And, indeed, Milo was never so utterly unprepared for his violence, as not to be nearly sufficiently prepared. He was always aware how greatly it concerned the interest of Publius Clodius that he should be slain, how greatly he hated him, and how great was his daring. Wherefore, he never exposed his life to danger without some sort of protection and guard, knowing that, it was threatened, and that a large price, as it were, was set upon it. Add to this consideration all the chances; add the always uncertain result of a battle, and the common fortune of Mars, who often overthrows the man who is already exulting and stripping his enemy, and strikes him to the ground by some mean agent; add the blundering conduct of a leader who had dined and drank, and who was yawning and drowsy; who, when he had left his enemy cut off in the rear, never thought of his companions on the outskirts of his train; and then when he fell among them inflamed with anger, and despairing of saving the life of their master, he fell on that punishment which the faithful slaves inflicted on him as a retribution for their master's death. Why, then, has Milo emancipated them?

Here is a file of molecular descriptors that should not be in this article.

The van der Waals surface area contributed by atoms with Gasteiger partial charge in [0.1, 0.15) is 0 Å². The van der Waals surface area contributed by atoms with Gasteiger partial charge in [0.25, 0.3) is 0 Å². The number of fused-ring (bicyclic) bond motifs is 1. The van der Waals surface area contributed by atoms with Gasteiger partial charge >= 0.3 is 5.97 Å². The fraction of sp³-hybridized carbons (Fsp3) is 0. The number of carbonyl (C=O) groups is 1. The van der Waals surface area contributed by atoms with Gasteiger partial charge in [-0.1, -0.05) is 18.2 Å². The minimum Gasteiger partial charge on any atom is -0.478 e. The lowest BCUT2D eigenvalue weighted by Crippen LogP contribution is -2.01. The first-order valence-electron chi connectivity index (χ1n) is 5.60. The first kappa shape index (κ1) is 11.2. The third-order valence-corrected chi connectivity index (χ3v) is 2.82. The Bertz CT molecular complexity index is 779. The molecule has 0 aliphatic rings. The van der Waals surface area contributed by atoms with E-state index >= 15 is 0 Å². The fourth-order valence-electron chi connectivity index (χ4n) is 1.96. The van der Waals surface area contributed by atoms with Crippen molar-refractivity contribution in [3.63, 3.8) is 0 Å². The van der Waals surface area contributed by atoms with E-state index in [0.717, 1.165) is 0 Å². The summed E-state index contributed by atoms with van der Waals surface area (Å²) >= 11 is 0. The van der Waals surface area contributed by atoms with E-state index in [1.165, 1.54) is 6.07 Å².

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THE SPEECH OF M. T. CICERO AGAINST PUBLIUS VATINIUS; CALLED ALSO, THE EXAMINATION OF PUBLIUS VATINIUS.
THE SPEECH OF M. T. CICERO IN DEFENCE OF TITUS ANNIUS MILO.
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